Welcome Back to School!
Who could have predicted a “return” to school like this one? Zoom and Google Classrooms, screens instead of chalkboards, kitchen tables instead of cafeterias – it’s a whole new reality. We continue to be inspired and impressed by how SPG’s behavior team has pivoted to meet the needs of our students, teachers and colleagues.
SPG is delighted to announce our newest BCBA, Brianna Gonzalez! Bri completed her fieldwork requirements in May, graduated with her masters degree from Pepperdine in June, and passed the BCBA exam in July. Clearly the quarantine could not contain her viral productivity!
Highlights of Bri’s fieldwork hours include coaching classroom staff in Oakley, presenting on low-intensity strategies to a packed classroom of educators in San Lorenzo, conducting a functional analysis in Pittsburg, participating on the PBIS team at Marchus School, and providing behavioral skills training to countless RBTs in Berkeley. Bri has an optimistic can-do attitude, seeks out experiences beyond her comfort zone, and builds genuine rapport with students, staff, and colleagues. Congratulations on your accomplishment, Bri!
SPG’s teletherapy team has been hard at work putting together multidisciplinary videos, trainings and resources to help support all our staff prepare for a return to distance learning this fall. This Back to School Teletherapy Resources shows what’s available.
Equity and Diversity Resources
In this episode, the host of the Behavioral Observations Podcast, Matt Cicoria turns over this podcast to Dr. Antonio Harrison, Shawn Capell, Pierre Louis, Larry West III, and Kirk Kirby to share their experiences as African American men in this country. Check out this powerful podcast!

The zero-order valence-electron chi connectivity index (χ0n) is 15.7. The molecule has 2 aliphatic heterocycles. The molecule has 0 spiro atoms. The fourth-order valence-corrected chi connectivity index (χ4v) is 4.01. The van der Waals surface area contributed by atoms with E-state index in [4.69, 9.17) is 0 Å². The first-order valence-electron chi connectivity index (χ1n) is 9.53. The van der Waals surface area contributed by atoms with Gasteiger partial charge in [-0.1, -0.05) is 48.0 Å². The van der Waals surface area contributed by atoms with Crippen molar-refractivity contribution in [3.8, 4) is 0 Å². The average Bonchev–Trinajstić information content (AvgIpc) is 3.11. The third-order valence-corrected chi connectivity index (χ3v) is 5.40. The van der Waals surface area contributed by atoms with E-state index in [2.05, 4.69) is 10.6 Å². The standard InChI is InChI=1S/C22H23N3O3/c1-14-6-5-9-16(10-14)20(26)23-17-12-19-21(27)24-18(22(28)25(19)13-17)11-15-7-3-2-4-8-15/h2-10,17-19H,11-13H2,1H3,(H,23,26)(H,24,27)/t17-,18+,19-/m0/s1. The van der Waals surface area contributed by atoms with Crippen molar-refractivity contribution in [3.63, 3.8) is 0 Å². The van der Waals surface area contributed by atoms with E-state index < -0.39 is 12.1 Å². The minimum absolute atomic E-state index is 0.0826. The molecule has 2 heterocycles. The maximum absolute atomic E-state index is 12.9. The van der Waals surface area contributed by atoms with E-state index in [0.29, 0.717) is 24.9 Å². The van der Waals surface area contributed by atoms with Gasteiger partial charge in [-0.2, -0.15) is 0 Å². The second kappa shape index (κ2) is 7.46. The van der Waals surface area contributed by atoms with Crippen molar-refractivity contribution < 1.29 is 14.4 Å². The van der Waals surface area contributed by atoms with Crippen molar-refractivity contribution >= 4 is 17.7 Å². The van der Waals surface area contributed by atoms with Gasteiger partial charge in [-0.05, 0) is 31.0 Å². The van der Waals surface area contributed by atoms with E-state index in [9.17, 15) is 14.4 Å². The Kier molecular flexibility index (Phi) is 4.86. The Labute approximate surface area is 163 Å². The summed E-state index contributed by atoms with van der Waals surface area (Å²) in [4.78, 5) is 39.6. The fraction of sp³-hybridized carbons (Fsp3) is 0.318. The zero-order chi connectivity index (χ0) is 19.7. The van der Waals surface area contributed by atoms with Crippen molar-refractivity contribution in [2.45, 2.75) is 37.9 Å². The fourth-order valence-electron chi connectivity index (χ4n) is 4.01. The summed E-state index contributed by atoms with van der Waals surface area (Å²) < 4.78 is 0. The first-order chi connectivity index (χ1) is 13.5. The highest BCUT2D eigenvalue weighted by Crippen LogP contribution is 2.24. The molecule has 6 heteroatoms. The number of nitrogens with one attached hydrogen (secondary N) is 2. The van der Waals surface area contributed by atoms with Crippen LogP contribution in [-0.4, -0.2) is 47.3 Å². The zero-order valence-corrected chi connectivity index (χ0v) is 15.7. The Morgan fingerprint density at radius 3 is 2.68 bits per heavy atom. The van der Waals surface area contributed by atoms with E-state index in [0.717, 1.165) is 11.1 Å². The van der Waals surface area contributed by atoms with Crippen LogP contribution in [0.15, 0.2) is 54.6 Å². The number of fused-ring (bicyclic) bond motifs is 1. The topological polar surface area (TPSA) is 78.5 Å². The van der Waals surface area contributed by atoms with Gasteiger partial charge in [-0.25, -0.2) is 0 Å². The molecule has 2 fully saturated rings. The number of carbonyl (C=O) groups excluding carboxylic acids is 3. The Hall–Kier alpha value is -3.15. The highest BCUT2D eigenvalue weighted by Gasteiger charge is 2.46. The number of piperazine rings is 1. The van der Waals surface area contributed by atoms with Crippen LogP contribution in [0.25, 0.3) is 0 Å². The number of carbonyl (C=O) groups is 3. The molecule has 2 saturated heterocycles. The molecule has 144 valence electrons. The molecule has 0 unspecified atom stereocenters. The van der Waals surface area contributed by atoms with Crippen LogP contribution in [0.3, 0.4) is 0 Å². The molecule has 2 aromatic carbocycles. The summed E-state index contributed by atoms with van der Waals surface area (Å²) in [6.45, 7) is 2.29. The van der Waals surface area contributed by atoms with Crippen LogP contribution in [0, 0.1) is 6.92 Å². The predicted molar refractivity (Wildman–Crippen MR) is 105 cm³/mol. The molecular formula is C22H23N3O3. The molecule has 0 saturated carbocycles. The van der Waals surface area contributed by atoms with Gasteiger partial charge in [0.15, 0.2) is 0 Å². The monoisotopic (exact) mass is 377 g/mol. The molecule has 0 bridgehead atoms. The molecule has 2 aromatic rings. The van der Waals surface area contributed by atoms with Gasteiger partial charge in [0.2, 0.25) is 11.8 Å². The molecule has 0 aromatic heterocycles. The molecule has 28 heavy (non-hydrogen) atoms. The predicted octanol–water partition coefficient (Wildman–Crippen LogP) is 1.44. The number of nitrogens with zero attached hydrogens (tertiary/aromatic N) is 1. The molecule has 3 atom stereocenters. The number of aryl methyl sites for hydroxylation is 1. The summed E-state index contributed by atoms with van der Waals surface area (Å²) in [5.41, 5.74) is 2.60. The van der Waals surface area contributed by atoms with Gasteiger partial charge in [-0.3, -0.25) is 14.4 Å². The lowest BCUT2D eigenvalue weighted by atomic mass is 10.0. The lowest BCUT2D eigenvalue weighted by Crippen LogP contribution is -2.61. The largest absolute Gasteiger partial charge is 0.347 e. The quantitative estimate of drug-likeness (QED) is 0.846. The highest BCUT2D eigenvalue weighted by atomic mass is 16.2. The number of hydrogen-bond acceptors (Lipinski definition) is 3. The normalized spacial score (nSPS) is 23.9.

From Matt’s introduction to this podcast:
Since the killing of George Floyd, I’ve had colleagues approach me with suggestions on how to address the issue of police brutality and racism on Behavioral Observations. To be honest, none of the suggestions were entirely satisfying.
As a white guy living in one of the whitest states in America – someone who has not had any mistreatment based on his skin color – other than condemn the actions of those police officers, sharing my thoughts on this event (as well as the broader topic of racism and police brutality) would not only ring hollow, but not be appropriate for the moment. In other words, I realized that I lacked personal perspective with this issue, and while I may have some thoughts on the matter, those thoughts are more or less academic in nature.
So after wracking my brain for a few days on what I could do to leverage the BOP platform for good, I came upon the idea for this show: For Session 120, I want to take myself out of the podcast altogether, and turn it over to a panel of African American men who are also our colleagues in Behavior Analysis. The goal of the show would be for both me and the BOP audience to simply listen rather than talk.
I reached out to Dr. Antonio Harrison to see if he would be interested in facilitating this discussion, and thankfully he agreed. We then recruited Shawn Capell, Pierre Louis, Larry West III, and Kirk Kirby to participate in the panel. From there, I stepped out of the rest of the production process. As of this writing, I haven’t even listened to the final product yet because I want to experience this conversation as an audience member would.